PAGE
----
Is ageism behind breaches of human rights and the growth of hate crime against older people?


Is ageism behind breaches of human rights and the growth of hate crime against older people?

A National Pensioners’ Convention webinar will ask if endemic ageism is behind a rise in human rights breaches and hate crimes against older people.

2020 has been a terrible year for us all, but most particularly for our oldest and most vulnerable. Not only were they at the greatest risk of losing their lives during the Covid-19 pandemic, many also faced shocking and unprecedented breaches of their human rights.

Amnesty International UK’s shock report ‘As If Expendable: The UK Government’s Failure to Protect Older People in Care Homes during the COVID-19 Pandemic,’ is among several produced recently that have laid bare how older people were often pushed to the back of the queue as authorities worked to deal with the pandemic.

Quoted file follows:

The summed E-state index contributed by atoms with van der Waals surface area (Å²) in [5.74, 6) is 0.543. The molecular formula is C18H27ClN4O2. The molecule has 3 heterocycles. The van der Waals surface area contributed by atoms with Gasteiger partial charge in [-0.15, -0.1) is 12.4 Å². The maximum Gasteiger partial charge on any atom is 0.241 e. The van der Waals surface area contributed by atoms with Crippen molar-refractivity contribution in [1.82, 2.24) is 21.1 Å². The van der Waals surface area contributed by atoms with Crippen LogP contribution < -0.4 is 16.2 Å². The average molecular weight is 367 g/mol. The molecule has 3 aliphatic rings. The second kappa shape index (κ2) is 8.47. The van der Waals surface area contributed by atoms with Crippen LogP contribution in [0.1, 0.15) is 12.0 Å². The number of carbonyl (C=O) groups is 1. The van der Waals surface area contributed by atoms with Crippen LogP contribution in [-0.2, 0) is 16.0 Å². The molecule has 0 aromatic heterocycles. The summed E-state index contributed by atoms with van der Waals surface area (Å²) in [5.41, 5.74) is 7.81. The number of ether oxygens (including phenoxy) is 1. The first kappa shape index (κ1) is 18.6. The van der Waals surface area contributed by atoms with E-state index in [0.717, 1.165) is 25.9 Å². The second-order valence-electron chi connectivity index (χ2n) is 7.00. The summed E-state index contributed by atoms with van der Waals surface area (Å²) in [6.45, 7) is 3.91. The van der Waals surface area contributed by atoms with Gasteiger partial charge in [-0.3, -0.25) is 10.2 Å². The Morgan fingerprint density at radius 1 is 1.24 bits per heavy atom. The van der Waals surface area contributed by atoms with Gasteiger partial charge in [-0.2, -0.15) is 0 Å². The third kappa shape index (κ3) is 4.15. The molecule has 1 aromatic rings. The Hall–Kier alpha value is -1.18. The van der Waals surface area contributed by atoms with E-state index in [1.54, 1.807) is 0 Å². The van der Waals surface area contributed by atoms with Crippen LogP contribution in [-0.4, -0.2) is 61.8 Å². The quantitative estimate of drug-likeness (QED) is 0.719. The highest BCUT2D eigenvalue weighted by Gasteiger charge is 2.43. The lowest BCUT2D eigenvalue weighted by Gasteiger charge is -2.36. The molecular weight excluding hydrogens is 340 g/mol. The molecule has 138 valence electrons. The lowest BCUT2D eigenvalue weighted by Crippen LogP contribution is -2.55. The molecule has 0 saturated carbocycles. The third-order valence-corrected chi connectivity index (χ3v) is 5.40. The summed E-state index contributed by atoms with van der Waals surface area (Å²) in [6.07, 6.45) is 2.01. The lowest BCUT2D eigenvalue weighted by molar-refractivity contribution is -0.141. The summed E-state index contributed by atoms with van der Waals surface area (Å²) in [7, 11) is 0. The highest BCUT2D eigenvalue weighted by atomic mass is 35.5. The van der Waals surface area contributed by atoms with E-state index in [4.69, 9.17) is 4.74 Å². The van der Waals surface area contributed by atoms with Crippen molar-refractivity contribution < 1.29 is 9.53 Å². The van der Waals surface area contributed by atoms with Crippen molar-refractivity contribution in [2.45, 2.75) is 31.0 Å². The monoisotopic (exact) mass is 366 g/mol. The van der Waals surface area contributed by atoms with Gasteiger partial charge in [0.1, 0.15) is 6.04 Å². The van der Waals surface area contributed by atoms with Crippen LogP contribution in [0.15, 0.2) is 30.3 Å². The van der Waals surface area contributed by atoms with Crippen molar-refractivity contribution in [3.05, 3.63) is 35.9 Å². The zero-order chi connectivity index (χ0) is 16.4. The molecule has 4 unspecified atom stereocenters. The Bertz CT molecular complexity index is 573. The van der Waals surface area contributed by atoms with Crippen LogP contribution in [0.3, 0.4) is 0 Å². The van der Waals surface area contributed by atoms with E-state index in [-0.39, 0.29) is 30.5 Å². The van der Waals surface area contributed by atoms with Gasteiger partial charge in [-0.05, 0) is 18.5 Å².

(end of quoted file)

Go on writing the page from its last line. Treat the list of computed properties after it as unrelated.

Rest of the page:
On Thursday, 3rd December 2020 (from 11am), experts will discuss the evidence in an NPC webinar on Ageism, Older People’s Human Rights & Hate Crime.

A distinguished panel, chaired by NPC General Secretary Jan Shortt will look at what went wrong during the pandemic, and ask if it is symptomatic of a wider problem with ageism in the UK - and what can we do to put it right?

Guest speakers will include: Eddie Lynch, the Older People’s Commissioner for Northern Ireland; Jackie Killeen, Director of Compliance, the Equality and Human Rights Commission; Holly Harrison-Mullane, Community Organiser, Amnesty International UK; Louise Ansari, Director of Communications, Centre for Ageing Better; and Dr Hannah Bows*, Associate Professor of Criminal Law, Durham University (*Dr Bows produced a report on the viability of legislating on hate crime against older people for the Scottish Parliament).

Jan Shortt, NPC General Secretary said: “The human rights of older people sadly played very little part in the first lockdown. As we move into winter where cold-related deaths are monitored, we must also ensure the tragedies of the first lockdown are not repeated – and look to a futu